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Skin Self Examination - When, How and What to look For

Skin Self Examination - When, How and What to look For

Last Updated on Oct 19, 2016
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A regular self skin examination helps in detecting probable skin problems early in its onset. In case of skin cancers, the earlier it is diagnosed, the better chance it stands for getting cured.


"The best and most efficient pharmacy is within your own system.” - Robert C. Peale

Skin cancer are less common among Blacks and Asians and more common among the white population. In United states, skin cancer is the most common form of cancer and the two most common types of skin cancer are called basal cell and squamous cell carcinomas. These of diagnosed early are highly curable. Another skin cancer called melanoma is the third type of cancer and the most dangerous.

When to perform the skin self-exam?

If you are white or from an anglo-saxon race you should perform skin self examination regularly. The American Academy of Dermatology (AAD) and The National Cancer Institute (NCI) recommend that people should perform a “skin self-exam” at least once a month.

The most convenient time to do the exam can be just after the bath, before getting dressed. Women can perform their skin self-exam while doing their monthly breast self-exam. For men, while performing their monthly testicular self-exam, they can have a look at themselves to figure.

Ideally, the room should be well lit and have a full-length mirror so that the front and the back of the entire body can be seen properly. If necessary you can ask regular living in your partner to also do this observation.

While performing the exam, notice:-

  • New skin markings (bumps, moles, colorations, blemishes)
  • Moles that have changed recently in size, color, texture, or shape
  • Lesions or moles that continue to bleed or does not heal
  • Moles with any uneven edges, lack of symmetry, or differences in color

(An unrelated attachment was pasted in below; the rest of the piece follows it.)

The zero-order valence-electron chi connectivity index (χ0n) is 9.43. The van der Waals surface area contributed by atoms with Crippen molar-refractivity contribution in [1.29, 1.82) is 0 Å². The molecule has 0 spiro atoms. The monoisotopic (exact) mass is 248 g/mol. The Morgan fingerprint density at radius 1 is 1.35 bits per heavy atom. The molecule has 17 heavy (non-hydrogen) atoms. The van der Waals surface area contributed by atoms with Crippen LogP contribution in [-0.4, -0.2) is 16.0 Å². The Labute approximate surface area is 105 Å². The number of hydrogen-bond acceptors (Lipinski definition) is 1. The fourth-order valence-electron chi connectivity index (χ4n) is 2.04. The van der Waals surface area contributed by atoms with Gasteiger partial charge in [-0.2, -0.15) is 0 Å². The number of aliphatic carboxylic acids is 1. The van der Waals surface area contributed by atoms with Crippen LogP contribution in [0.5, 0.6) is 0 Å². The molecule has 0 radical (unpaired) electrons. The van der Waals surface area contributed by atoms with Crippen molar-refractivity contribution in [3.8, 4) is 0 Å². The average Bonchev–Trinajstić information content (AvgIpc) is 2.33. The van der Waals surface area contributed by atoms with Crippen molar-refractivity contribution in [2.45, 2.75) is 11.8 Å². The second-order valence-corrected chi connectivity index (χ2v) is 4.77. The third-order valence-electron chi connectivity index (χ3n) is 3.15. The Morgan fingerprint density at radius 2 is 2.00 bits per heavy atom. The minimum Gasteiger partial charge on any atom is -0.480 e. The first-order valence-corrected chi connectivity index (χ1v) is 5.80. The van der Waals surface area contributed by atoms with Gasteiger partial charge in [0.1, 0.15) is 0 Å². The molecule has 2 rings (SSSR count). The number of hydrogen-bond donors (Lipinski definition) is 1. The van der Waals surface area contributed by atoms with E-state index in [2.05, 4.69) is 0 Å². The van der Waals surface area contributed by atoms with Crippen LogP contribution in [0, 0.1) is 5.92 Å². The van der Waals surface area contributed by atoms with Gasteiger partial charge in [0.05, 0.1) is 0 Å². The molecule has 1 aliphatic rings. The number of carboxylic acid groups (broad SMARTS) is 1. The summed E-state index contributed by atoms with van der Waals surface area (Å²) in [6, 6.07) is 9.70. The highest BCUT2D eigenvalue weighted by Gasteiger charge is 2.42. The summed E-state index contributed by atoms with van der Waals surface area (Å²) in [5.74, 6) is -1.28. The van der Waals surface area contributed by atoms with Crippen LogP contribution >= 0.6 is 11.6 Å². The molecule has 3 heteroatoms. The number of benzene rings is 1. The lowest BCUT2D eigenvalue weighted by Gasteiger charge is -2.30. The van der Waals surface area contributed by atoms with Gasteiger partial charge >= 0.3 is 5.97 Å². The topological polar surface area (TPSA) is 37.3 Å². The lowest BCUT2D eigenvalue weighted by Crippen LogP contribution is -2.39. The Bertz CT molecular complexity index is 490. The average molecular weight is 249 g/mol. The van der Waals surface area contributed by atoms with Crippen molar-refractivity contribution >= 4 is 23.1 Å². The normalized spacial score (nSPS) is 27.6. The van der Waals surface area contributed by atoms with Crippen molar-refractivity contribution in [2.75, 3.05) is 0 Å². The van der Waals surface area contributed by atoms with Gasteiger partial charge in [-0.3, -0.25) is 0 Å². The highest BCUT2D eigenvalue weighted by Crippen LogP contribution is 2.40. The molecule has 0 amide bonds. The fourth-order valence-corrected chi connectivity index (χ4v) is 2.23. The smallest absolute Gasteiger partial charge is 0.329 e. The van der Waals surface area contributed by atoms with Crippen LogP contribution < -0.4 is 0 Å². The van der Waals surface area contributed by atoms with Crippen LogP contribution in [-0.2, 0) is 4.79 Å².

• Translucent growth with rolled edges
  • Brown/black streaks underneath a nail
  • Cluster of shiny pink or red lesions
  • Waxy scar
  • Flat or slightly depressed lesion that feels hard to touch
  • A spot or sore that continues to itch, crust, hurt, scab, erode, or bleed

Look for ABCDE:-

Consult a dermatologist immediately if any of the moles or pigmented spots exhibit:-

A: Asymmetry - One half is unlike the other half

B: Border - An irregular and poorly defined border

C: Color - Varies from one part of the lesion to other

D: Diameter - If it has a diameter of 6mm or more

E: Evolving - A mole or lesion which looks different from the rest or is changing in size, color, or shape.

Examine your skin in the following way:-

  • Look closely at the entire body (front and back) in the mirror.
  • Check under arms and both sides of each arm.
  • Examine the forearms after bending your arms at the elbows. Then look at the palms of hands and underneath upper arms.
  • Look at the front and back of both legs.
  • Look at buttocks and between the buttocks.
  • Examine genital area.
  • Look at face, neck, and scalp.
  • Look at soles and the space between toes.
  • It is best to use a hand mirror as well to look at the back of neck and other hidden areas.

Frequently Asked Questions

1. Who all should do skin self examination?

Everyone! Children should be taught at an early age how to do it. All adults, irrespective of sex, age, and race should make it a habit, rather than taking it as a cumbersome medical procedure. This is more important in people from the white or from an anglo-saxon race. The incidence of melanoma and skin cancers are higher among people who have less melanin content in the skin.

2. How often should skin self screening exam be performed?

Ideally, for most of the people, an interval of three months is sufficient to repeat it. For photographic screening and a thorough examination by a dermatologist, an annual visit is recommended.

3. How long does it take to perform the test?

After the first few times, it should not take longer than 5 to 10 minutes.

4. What if one finds a suspicious lesion?

On noticing a suspicious lesion, don’t panic! See a dermatologist, as soon as possible.

5. Do I need to see a doc, even if the lesion is absolutely painless?

“Do Not Ignore” any suspicious looking spot simply because it does not hurt at that point of time. Skin cancers may appear painless initially, but are dangerous all the while. See a doctor right away. Along with yearly skin examinations by a doctor or dermatologist, self skin examinations are the best way to ensure that you won''t become a statistic in the battle against skin cancer.

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